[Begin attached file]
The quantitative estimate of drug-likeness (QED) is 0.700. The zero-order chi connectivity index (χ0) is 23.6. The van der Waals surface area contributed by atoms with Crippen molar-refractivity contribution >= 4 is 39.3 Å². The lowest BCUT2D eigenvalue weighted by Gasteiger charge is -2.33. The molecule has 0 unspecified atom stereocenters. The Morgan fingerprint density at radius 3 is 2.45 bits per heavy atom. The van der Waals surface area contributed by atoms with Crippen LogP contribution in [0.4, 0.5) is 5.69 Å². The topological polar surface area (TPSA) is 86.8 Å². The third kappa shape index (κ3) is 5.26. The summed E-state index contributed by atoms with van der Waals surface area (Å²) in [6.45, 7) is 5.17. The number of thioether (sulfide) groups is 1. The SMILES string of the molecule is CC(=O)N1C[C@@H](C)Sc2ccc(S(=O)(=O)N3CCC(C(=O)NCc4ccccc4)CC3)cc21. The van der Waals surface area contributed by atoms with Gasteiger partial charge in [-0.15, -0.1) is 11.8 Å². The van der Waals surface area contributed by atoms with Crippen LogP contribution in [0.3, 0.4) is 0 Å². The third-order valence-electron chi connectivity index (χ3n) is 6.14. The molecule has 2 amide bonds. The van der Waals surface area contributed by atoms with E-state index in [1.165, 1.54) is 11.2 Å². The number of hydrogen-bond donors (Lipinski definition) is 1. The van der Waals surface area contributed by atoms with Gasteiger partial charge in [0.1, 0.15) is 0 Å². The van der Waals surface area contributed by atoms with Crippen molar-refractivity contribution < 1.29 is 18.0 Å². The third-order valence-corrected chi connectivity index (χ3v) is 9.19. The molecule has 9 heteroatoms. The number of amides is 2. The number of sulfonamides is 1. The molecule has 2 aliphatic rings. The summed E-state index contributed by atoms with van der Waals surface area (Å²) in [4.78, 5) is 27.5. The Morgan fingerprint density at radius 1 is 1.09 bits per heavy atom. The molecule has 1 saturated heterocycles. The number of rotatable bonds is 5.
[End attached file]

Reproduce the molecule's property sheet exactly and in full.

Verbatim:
The quantitative estimate of drug-likeness (QED) is 0.700. The zero-order chi connectivity index (χ0) is 23.6. The van der Waals surface area contributed by atoms with Crippen molar-refractivity contribution >= 4 is 39.3 Å². The lowest BCUT2D eigenvalue weighted by Gasteiger charge is -2.33. The molecule has 0 unspecified atom stereocenters. The Morgan fingerprint density at radius 3 is 2.45 bits per heavy atom. The van der Waals surface area contributed by atoms with Crippen LogP contribution in [0.4, 0.5) is 5.69 Å². The topological polar surface area (TPSA) is 86.8 Å². The third kappa shape index (κ3) is 5.26. The summed E-state index contributed by atoms with van der Waals surface area (Å²) in [6.45, 7) is 5.17. The number of thioether (sulfide) groups is 1. The SMILES string of the molecule is CC(=O)N1C[C@@H](C)Sc2ccc(S(=O)(=O)N3CCC(C(=O)NCc4ccccc4)CC3)cc21. The van der Waals surface area contributed by atoms with Gasteiger partial charge in [-0.15, -0.1) is 11.8 Å². The van der Waals surface area contributed by atoms with Crippen LogP contribution in [0.3, 0.4) is 0 Å². The third-order valence-electron chi connectivity index (χ3n) is 6.14. The molecule has 2 amide bonds. The van der Waals surface area contributed by atoms with E-state index in [1.165, 1.54) is 11.2 Å². The number of hydrogen-bond donors (Lipinski definition) is 1. The van der Waals surface area contributed by atoms with Gasteiger partial charge in [0.1, 0.15) is 0 Å². The van der Waals surface area contributed by atoms with Crippen molar-refractivity contribution < 1.29 is 18.0 Å². The third-order valence-corrected chi connectivity index (χ3v) is 9.19. The molecule has 9 heteroatoms. The number of amides is 2. The number of sulfonamides is 1. The molecule has 2 aliphatic rings. The summed E-state index contributed by atoms with van der Waals surface area (Å²) in [4.78, 5) is 27.5. The Morgan fingerprint density at radius 1 is 1.09 bits per heavy atom. The molecule has 1 saturated heterocycles. The number of rotatable bonds is 5.